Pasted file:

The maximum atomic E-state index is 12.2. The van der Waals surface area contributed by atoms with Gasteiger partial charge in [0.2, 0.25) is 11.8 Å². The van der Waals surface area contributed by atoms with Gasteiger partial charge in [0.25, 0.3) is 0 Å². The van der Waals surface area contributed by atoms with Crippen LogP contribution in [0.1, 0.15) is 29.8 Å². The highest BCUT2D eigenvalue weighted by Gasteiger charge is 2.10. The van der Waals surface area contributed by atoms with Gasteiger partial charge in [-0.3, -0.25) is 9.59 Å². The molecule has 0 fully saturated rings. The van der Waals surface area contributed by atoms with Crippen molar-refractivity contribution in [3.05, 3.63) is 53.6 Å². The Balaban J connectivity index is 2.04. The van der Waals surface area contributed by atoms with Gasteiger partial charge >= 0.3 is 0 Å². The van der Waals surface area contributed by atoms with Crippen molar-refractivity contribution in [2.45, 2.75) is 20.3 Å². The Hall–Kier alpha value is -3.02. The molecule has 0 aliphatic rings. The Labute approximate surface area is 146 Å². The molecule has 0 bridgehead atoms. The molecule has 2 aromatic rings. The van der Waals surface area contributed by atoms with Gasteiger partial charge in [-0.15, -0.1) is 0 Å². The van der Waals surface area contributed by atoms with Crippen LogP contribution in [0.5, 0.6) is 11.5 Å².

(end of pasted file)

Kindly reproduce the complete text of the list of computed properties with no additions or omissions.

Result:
The maximum atomic E-state index is 12.2. The van der Waals surface area contributed by atoms with Gasteiger partial charge in [0.2, 0.25) is 11.8 Å². The van der Waals surface area contributed by atoms with Gasteiger partial charge in [0.25, 0.3) is 0 Å². The van der Waals surface area contributed by atoms with Crippen LogP contribution in [0.1, 0.15) is 29.8 Å². The highest BCUT2D eigenvalue weighted by Gasteiger charge is 2.10. The van der Waals surface area contributed by atoms with Gasteiger partial charge in [-0.3, -0.25) is 9.59 Å². The molecule has 0 fully saturated rings. The van der Waals surface area contributed by atoms with Crippen molar-refractivity contribution in [3.05, 3.63) is 53.6 Å². The Balaban J connectivity index is 2.04. The van der Waals surface area contributed by atoms with Gasteiger partial charge >= 0.3 is 0 Å². The van der Waals surface area contributed by atoms with Crippen molar-refractivity contribution in [2.45, 2.75) is 20.3 Å². The Hall–Kier alpha value is -3.02. The molecule has 0 aliphatic rings. The Labute approximate surface area is 146 Å². The molecule has 0 bridgehead atoms. The molecule has 2 aromatic rings. The van der Waals surface area contributed by atoms with Gasteiger partial charge in [-0.15, -0.1) is 0 Å². The van der Waals surface area contributed by atoms with Crippen LogP contribution in [0.5, 0.6) is 11.5 Å².